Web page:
Flickr CC / Paco Lopez
Those who tried to view the so-called super blue blood moon in San Antonio were thwarted in the early morning hours by thick fog in all directions.
A lunar eclipse reached totality at 6:51 a.m. Wednesday while the moon was at its closest point to the Earth during the second full moon in a single month.
The morning fog led Bryan Tobias, who manages the Curtis Vaughan Jr. Observatory at the University of Texas at San Antonio, to keep the observatory closed.
“Horrible,” he said via text message when asked about the viewing conditions before 6 a.m.. “Go back to bed!”
Supermoons are fairly common, occurring around once a month when the moon enters what is called its perigee, when it’s closest to the Earth. Blue and blood moons happen less frequently. The last total lunar eclipse visible in parts of the United States happened in 2015, as did the most recent blue moon.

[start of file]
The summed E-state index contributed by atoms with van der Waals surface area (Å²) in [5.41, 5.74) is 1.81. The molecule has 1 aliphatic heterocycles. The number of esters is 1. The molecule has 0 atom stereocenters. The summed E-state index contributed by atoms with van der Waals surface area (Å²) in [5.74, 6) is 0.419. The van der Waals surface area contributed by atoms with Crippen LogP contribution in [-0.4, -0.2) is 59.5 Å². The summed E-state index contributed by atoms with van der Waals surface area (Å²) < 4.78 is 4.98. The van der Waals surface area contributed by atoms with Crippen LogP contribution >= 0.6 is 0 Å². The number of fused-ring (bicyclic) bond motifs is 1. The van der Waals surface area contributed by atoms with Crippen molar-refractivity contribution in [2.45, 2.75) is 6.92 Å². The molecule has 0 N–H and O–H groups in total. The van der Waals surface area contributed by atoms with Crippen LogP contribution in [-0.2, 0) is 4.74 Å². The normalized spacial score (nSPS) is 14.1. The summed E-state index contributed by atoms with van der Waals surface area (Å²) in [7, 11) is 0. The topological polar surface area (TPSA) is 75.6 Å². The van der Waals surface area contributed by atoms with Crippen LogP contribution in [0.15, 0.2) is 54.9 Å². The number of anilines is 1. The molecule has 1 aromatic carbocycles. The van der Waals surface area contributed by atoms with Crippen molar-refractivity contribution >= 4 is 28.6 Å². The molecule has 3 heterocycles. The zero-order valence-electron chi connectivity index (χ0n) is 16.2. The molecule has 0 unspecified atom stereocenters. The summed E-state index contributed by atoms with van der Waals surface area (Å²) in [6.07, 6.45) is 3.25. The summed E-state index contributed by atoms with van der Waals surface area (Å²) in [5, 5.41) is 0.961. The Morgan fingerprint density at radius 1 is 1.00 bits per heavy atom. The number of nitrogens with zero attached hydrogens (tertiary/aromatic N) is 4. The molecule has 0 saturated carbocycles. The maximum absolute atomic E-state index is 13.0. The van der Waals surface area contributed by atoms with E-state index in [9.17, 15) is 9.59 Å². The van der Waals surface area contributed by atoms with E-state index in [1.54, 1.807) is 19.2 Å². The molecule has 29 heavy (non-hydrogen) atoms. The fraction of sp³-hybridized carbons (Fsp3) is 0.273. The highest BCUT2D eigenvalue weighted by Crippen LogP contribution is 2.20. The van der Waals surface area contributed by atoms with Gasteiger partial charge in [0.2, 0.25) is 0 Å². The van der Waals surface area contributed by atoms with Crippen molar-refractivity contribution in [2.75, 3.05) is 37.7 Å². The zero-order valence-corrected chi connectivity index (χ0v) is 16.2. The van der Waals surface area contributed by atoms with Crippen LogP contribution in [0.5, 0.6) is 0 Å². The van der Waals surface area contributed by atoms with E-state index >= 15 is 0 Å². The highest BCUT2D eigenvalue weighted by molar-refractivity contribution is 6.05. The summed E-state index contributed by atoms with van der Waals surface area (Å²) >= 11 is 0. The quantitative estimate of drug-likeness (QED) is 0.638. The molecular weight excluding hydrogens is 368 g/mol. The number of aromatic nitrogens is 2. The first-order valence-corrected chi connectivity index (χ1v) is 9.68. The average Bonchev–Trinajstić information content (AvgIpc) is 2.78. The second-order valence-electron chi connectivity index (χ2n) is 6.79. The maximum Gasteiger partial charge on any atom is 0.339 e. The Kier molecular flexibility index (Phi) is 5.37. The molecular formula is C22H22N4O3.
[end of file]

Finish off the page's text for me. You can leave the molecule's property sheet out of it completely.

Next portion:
Not for 150 years have all three been simultaneously visible from the Americas, according to EarthSky.org.
John “Whizzo” Whisenhunt, the “resident moon guy” with the San Antonio League of Sidewalk Astronomers, suggested the whole thing may have been a bit overhyped.
“If we weren’t publicizing this, I don’t know that the average person would notice a difference,” he said.
But then again, “we tend to be a little more jaded than the general community,” he said.
What would it take to get Whisenhunt most excited about the moon?
“People visiting it again,” he said. “That would do it for me.”
We’ll all get another chance to see a lunar eclipse in about a year. The next one visible from the U.S. will be Jan. 21, 2019, according to NASA.